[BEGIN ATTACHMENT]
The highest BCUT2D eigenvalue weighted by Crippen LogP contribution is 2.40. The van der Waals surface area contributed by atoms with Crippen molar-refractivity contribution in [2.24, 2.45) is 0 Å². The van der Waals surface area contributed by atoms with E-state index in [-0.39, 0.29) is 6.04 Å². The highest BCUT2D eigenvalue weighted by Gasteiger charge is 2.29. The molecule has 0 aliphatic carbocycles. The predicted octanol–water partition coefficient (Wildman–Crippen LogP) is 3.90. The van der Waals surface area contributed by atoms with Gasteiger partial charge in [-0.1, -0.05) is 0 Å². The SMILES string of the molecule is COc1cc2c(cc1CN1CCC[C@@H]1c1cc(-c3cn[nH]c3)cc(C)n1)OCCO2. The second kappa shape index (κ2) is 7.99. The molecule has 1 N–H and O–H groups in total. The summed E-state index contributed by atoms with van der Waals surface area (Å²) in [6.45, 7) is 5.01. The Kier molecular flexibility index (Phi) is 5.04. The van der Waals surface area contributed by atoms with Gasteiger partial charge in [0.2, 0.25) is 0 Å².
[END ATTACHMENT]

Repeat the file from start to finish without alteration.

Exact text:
The highest BCUT2D eigenvalue weighted by Crippen LogP contribution is 2.40. The van der Waals surface area contributed by atoms with Crippen molar-refractivity contribution in [2.24, 2.45) is 0 Å². The van der Waals surface area contributed by atoms with E-state index in [-0.39, 0.29) is 6.04 Å². The highest BCUT2D eigenvalue weighted by Gasteiger charge is 2.29. The molecule has 0 aliphatic carbocycles. The predicted octanol–water partition coefficient (Wildman–Crippen LogP) is 3.90. The van der Waals surface area contributed by atoms with Gasteiger partial charge in [-0.1, -0.05) is 0 Å². The SMILES string of the molecule is COc1cc2c(cc1CN1CCC[C@@H]1c1cc(-c3cn[nH]c3)cc(C)n1)OCCO2. The second kappa shape index (κ2) is 7.99. The molecule has 1 N–H and O–H groups in total. The summed E-state index contributed by atoms with van der Waals surface area (Å²) in [6.45, 7) is 5.01. The Kier molecular flexibility index (Phi) is 5.04. The van der Waals surface area contributed by atoms with Gasteiger partial charge in [0.2, 0.25) is 0 Å².